Toys are very exciting to play with, yet difficult to buy. Well-meaning parents are always searching for stimulating, educational and fun toys for their babies. Most parents have watched their baby play enthusiastically with a friend's toy, but once they bring home that same toy for their baby, it goes ignored. What's a parent to do?
The toys you buy must be appropriate for your baby's developmental stage. A toy that is too advanced for your baby will cause frustration, while a toy that is too simple will be boring. Toys that interest your baby and the toys that interest your toddler can be quite different.
The toys you choose should have the right measure of complexity. A shape sorter with only three shapes is good for your one-year-old, but wouldn't provide enough of a challenge for a two year old. Nesting cups would frustrate your one-year-old, but keep your two-year-old interested. Make sure sizes are appropriate too. Babies learn about and explore new toys by putting them in their mouths. Small toys could pose a choking hazard.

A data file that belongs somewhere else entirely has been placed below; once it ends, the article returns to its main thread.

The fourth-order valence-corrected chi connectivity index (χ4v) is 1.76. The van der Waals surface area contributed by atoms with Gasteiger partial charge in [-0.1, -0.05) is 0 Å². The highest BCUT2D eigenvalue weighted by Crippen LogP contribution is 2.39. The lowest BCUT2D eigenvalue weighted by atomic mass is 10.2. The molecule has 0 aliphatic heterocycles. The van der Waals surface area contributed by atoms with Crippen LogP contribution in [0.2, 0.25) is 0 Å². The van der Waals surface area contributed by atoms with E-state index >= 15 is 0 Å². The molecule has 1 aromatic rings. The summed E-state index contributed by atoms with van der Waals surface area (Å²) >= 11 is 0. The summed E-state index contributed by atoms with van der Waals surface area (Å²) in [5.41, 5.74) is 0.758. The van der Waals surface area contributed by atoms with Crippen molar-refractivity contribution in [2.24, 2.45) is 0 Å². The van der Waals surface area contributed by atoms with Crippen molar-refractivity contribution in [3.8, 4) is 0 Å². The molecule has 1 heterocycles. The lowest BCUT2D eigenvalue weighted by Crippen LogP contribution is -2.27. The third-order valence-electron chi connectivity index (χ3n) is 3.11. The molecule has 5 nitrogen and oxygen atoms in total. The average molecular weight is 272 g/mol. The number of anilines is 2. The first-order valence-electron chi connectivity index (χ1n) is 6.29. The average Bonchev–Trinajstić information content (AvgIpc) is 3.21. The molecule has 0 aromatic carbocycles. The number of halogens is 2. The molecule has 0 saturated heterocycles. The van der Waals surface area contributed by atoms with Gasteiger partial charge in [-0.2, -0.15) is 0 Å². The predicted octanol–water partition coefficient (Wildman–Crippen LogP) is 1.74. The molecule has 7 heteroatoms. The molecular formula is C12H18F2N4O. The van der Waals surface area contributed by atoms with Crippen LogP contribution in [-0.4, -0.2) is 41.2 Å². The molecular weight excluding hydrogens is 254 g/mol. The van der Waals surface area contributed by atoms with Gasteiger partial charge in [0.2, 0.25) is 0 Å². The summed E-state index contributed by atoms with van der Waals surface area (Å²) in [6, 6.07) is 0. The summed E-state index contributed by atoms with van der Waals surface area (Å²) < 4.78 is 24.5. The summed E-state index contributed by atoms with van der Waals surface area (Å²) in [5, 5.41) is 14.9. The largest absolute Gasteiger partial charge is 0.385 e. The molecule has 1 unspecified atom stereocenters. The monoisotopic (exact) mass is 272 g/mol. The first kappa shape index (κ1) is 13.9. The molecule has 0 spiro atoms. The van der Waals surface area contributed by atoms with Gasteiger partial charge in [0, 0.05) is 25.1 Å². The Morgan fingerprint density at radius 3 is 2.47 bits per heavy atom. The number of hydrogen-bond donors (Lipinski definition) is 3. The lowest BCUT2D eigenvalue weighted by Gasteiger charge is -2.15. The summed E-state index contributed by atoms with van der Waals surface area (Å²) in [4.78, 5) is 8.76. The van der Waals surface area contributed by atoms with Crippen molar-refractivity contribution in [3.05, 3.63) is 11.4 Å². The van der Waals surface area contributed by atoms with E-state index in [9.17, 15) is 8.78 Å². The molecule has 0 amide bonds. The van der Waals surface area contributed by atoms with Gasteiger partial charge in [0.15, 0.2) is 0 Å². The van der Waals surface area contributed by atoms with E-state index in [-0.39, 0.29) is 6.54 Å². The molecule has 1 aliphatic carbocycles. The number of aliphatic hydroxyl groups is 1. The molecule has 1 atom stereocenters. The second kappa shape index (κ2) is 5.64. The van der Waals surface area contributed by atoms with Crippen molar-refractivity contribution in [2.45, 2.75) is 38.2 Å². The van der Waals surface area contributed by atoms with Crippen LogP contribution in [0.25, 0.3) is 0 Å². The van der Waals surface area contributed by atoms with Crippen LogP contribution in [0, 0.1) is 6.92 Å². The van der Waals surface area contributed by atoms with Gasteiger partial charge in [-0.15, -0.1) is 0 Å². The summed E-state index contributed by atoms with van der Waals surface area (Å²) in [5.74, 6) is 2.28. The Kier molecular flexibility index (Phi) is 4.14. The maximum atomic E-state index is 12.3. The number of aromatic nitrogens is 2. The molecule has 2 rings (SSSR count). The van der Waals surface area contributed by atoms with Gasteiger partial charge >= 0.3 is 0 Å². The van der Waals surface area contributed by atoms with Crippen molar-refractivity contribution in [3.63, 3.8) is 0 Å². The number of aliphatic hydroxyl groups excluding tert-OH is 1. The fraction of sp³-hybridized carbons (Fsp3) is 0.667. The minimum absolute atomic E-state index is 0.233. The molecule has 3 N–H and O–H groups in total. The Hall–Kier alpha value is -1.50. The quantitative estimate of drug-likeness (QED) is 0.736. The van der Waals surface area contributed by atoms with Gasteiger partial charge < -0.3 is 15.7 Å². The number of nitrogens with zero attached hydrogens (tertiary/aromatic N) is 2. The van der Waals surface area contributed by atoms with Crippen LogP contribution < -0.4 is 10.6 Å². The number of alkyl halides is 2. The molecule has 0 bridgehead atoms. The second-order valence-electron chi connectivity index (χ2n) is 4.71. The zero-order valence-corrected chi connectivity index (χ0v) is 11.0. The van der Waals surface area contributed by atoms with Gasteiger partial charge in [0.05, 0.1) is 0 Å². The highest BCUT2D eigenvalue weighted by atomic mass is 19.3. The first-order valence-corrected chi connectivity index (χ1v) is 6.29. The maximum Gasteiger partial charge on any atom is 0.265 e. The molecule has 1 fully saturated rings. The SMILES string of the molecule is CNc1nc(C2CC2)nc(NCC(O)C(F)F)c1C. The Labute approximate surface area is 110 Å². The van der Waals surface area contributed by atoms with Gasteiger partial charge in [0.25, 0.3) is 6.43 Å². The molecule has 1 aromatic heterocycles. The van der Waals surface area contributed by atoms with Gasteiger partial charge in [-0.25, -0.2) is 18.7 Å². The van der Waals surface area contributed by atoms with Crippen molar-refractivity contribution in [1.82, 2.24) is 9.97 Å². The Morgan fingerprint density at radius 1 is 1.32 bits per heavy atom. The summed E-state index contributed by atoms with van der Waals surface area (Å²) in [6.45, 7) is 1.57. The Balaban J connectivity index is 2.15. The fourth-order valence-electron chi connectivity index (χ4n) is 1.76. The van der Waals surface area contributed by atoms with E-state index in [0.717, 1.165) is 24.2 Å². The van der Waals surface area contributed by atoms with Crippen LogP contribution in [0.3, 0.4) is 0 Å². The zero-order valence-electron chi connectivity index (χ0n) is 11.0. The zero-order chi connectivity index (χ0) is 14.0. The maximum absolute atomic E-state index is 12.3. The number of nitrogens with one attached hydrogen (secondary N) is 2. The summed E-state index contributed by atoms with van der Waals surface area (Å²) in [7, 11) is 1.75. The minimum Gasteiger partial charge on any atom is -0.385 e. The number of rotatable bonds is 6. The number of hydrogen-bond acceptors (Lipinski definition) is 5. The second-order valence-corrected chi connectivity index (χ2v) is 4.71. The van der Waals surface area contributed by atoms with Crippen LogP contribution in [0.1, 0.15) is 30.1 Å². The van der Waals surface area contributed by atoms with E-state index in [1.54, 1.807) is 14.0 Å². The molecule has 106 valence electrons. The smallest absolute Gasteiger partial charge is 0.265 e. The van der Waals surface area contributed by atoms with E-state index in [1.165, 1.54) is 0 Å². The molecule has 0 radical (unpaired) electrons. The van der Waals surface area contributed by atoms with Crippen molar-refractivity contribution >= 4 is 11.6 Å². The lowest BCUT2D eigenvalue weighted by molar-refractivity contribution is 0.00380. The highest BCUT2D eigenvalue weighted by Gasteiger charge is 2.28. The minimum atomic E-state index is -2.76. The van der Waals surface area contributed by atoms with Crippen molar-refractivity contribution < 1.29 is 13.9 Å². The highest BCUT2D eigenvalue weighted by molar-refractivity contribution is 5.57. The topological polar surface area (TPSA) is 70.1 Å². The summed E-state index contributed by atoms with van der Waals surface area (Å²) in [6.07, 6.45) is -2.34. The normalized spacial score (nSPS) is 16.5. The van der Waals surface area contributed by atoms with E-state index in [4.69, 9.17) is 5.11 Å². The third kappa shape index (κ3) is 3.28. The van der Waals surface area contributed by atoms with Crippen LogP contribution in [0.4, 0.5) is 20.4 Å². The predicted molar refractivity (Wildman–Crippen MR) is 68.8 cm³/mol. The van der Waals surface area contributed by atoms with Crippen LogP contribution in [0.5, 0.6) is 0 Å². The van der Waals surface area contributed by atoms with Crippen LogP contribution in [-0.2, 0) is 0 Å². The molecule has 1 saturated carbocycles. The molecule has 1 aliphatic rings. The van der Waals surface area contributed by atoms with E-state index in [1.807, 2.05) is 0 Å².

Pay attention to the types of play that interest your child—they will indicate your baby's developmental stage. The type of play that engages your baby changes as your baby grows. A six-month-old baby enjoys toys they can bite and suck on or that make noise when shaken. One-year-olds learning about object permanence will enjoy a shape sorter where shapes disappear and reappear. Toys that incorporate the characteristics of your baby's developmental stage will interest your baby the most. When choosing toys, take into account the milestones and challenges posed by your baby's developmental stage, and choose toys that match and address them.
The best toys are versatile and open-ended; they offer an infinite number of ways to play and all of them are right. These toys stimulate your baby's imagination and encourage activity, cooperation, and dramatic play.
Babies are very tactile. Toys that are made of natural materials, such as wood, fabric, water, sand, and clay are pleasant to touch and encourage creativity. Remember how a pot of clay, some cookie cutters, and a dish set could keep you occupied for an afternoon?
When introducing a new toy, show it to your baby, place it in an area where your baby can reach it, and step back. Give your baby some time to explore and examine the toy. You may end up watching your baby stare at it for a while before attempting to touch or play with it, but let your baby decide when and what to do with the toy. It won't take long before you realize whether this new toy was a good investment.